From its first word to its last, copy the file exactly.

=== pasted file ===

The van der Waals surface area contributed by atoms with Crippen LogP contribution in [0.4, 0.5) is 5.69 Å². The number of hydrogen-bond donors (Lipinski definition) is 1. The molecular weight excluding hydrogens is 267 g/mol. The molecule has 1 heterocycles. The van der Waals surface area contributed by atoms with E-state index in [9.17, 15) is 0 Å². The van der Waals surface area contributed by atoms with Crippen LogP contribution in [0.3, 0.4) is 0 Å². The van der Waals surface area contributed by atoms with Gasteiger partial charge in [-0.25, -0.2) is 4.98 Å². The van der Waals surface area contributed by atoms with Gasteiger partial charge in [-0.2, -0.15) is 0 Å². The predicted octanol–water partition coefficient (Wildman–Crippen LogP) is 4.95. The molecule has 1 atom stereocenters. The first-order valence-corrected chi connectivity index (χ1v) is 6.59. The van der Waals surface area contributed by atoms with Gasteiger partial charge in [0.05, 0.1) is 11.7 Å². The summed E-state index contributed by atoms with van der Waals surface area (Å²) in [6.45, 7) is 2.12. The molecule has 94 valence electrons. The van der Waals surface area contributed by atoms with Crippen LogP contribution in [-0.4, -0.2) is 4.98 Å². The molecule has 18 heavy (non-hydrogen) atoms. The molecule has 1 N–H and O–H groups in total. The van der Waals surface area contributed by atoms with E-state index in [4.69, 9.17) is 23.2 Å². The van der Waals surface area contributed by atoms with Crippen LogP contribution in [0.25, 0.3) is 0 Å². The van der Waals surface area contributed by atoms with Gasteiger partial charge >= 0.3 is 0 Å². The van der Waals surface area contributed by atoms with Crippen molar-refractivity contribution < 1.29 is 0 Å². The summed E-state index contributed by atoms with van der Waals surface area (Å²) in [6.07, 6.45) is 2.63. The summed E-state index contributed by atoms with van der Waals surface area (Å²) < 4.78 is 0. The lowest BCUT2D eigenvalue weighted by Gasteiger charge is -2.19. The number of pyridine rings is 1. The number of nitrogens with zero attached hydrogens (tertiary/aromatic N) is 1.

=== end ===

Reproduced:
The van der Waals surface area contributed by atoms with Crippen LogP contribution in [0.4, 0.5) is 5.69 Å². The number of hydrogen-bond donors (Lipinski definition) is 1. The molecular weight excluding hydrogens is 267 g/mol. The molecule has 1 heterocycles. The van der Waals surface area contributed by atoms with E-state index in [9.17, 15) is 0 Å². The van der Waals surface area contributed by atoms with Crippen LogP contribution in [0.3, 0.4) is 0 Å². The van der Waals surface area contributed by atoms with Gasteiger partial charge in [-0.25, -0.2) is 4.98 Å². The van der Waals surface area contributed by atoms with Gasteiger partial charge in [-0.2, -0.15) is 0 Å². The predicted octanol–water partition coefficient (Wildman–Crippen LogP) is 4.95. The molecule has 1 atom stereocenters. The first-order valence-corrected chi connectivity index (χ1v) is 6.59. The van der Waals surface area contributed by atoms with Gasteiger partial charge in [0.05, 0.1) is 11.7 Å². The summed E-state index contributed by atoms with van der Waals surface area (Å²) in [6.45, 7) is 2.12. The molecule has 94 valence electrons. The van der Waals surface area contributed by atoms with Crippen LogP contribution in [-0.4, -0.2) is 4.98 Å². The molecule has 18 heavy (non-hydrogen) atoms. The molecule has 1 N–H and O–H groups in total. The van der Waals surface area contributed by atoms with E-state index in [4.69, 9.17) is 23.2 Å². The van der Waals surface area contributed by atoms with Crippen LogP contribution in [0.25, 0.3) is 0 Å². The van der Waals surface area contributed by atoms with Gasteiger partial charge >= 0.3 is 0 Å². The van der Waals surface area contributed by atoms with Crippen molar-refractivity contribution < 1.29 is 0 Å². The summed E-state index contributed by atoms with van der Waals surface area (Å²) in [6.07, 6.45) is 2.63. The summed E-state index contributed by atoms with van der Waals surface area (Å²) < 4.78 is 0. The lowest BCUT2D eigenvalue weighted by Gasteiger charge is -2.19. The number of pyridine rings is 1. The number of nitrogens with zero attached hydrogens (tertiary/aromatic N) is 1.